Happy Halloween! For the rest of today we'll be celebrating one of our favorite holidays by posting the sorts of things that make sense for this gloriously spook-ified day. Some new, some old, but all of it worth checking out.
PBS Digital Studio’s It’s Okay to Be Smart series recently asked the question: “Why are sounds scary?” For science n00bs like us, this is a great video, because it delves into the nitty gritty of our grey matter in a way that’s totally understandable. There are certain sounds and responses to sound that are essentially hardwired into our brain — like our “startle reflex.” Another example would be animal noises or what are called “nonlinear” sounds. These noise frequencies, which include animal calls, trigger danger signals inside our brains. We instinctually react to the distressing tones, which is why horror cinema has utilized these noises for decades.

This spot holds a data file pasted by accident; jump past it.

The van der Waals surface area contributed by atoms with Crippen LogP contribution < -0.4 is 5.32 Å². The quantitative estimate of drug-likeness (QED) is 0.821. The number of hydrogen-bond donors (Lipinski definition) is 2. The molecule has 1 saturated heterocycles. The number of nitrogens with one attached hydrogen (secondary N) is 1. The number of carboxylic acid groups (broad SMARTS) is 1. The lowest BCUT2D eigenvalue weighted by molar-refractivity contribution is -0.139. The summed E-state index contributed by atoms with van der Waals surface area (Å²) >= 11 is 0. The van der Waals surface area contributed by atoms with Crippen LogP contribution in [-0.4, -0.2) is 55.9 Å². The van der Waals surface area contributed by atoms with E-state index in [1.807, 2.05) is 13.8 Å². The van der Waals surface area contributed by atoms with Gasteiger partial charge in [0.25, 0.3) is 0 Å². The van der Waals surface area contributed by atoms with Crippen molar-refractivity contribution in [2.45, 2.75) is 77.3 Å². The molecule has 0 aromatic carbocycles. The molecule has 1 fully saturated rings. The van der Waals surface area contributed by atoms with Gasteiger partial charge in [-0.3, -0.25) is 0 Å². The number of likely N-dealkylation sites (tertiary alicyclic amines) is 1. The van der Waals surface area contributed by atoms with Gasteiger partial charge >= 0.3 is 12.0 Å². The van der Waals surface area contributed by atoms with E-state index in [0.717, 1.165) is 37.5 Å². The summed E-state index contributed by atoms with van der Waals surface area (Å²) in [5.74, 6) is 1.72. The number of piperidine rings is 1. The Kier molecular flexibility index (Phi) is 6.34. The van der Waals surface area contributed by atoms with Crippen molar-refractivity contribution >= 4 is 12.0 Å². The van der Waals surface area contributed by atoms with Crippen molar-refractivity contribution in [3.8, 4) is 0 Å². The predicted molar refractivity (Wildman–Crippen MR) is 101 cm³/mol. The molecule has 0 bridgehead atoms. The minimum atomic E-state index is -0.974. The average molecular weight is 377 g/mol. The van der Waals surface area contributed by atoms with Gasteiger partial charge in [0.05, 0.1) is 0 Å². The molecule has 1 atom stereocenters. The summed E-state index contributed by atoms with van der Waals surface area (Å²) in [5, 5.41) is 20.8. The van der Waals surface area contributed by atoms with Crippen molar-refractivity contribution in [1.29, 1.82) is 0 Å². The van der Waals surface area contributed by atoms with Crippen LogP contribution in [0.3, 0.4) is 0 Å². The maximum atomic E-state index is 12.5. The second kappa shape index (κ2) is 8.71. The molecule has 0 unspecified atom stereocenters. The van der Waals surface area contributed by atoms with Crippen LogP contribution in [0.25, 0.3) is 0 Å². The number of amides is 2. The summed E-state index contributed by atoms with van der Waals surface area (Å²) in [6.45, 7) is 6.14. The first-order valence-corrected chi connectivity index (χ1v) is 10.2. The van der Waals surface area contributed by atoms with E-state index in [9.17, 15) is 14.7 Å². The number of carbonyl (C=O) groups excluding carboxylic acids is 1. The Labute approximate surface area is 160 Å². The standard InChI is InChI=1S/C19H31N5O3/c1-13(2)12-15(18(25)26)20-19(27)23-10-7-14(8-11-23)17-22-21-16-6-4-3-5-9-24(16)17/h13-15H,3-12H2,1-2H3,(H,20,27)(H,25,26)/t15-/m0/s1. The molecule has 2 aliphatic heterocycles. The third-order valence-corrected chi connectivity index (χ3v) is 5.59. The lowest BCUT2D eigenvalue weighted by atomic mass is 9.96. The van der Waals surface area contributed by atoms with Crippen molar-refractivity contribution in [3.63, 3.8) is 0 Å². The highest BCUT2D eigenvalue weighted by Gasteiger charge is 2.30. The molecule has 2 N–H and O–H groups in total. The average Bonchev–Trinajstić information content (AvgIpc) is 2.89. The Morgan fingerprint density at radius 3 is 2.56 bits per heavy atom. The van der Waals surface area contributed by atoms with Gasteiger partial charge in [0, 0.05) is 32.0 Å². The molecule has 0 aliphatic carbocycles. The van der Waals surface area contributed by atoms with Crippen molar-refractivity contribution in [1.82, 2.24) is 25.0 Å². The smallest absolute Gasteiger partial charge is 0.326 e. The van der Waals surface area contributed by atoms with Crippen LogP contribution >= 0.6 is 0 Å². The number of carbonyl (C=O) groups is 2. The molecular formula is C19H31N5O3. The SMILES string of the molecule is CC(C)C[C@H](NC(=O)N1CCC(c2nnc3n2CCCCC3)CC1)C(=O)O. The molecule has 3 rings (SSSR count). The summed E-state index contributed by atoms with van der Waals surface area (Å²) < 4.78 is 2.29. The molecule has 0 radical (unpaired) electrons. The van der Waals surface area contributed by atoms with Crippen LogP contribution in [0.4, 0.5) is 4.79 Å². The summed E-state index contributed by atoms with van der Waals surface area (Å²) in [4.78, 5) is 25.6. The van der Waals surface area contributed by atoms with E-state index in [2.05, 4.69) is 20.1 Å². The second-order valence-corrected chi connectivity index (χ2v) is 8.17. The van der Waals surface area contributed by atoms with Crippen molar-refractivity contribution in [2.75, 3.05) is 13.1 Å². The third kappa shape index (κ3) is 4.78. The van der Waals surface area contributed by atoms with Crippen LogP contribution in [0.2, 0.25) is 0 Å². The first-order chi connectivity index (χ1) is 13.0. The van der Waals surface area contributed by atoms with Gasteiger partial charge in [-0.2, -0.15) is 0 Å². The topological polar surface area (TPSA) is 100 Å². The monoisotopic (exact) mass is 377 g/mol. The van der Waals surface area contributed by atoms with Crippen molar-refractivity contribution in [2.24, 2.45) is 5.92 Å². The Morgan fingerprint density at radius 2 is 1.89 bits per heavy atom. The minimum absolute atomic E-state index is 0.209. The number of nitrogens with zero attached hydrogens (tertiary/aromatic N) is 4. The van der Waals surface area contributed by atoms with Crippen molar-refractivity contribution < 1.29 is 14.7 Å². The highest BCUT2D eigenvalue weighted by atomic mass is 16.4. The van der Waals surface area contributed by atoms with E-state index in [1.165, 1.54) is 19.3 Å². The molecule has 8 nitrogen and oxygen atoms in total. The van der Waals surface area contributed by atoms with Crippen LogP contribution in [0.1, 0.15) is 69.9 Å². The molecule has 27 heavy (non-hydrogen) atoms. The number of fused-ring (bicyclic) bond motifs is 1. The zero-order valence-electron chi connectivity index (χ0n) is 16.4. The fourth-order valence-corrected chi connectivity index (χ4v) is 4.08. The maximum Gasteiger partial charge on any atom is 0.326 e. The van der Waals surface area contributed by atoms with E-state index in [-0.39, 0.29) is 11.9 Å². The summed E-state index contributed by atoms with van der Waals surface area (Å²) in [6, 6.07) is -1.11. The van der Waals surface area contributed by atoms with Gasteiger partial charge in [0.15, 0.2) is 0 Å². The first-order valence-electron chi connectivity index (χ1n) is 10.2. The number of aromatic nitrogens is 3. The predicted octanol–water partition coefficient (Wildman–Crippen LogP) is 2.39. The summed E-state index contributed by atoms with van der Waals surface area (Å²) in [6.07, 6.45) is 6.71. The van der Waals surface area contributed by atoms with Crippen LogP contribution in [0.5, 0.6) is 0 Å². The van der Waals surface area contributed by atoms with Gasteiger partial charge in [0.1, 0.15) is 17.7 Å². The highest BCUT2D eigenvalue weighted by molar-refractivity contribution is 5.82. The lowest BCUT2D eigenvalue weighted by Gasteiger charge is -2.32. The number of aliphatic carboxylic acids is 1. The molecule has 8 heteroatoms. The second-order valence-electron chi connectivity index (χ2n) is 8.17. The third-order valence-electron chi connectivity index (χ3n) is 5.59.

Using Hitchcock’s The Birds as an example, which you can listen to in the below clip, our PBS narrator explains that sound department production and composition artist Oskar Sala used an instrument called a trautonium to re-create nonlinear/bird noises in Hitch’s film. There’s a lot of fascinating stuff in this little clip we spotted on Filmmaker IQ, so go forth, cover your ears (just a little), and learn about the science of fear.
Be sure to visit the actual YouTube page for more links and examples of frightening sounds.
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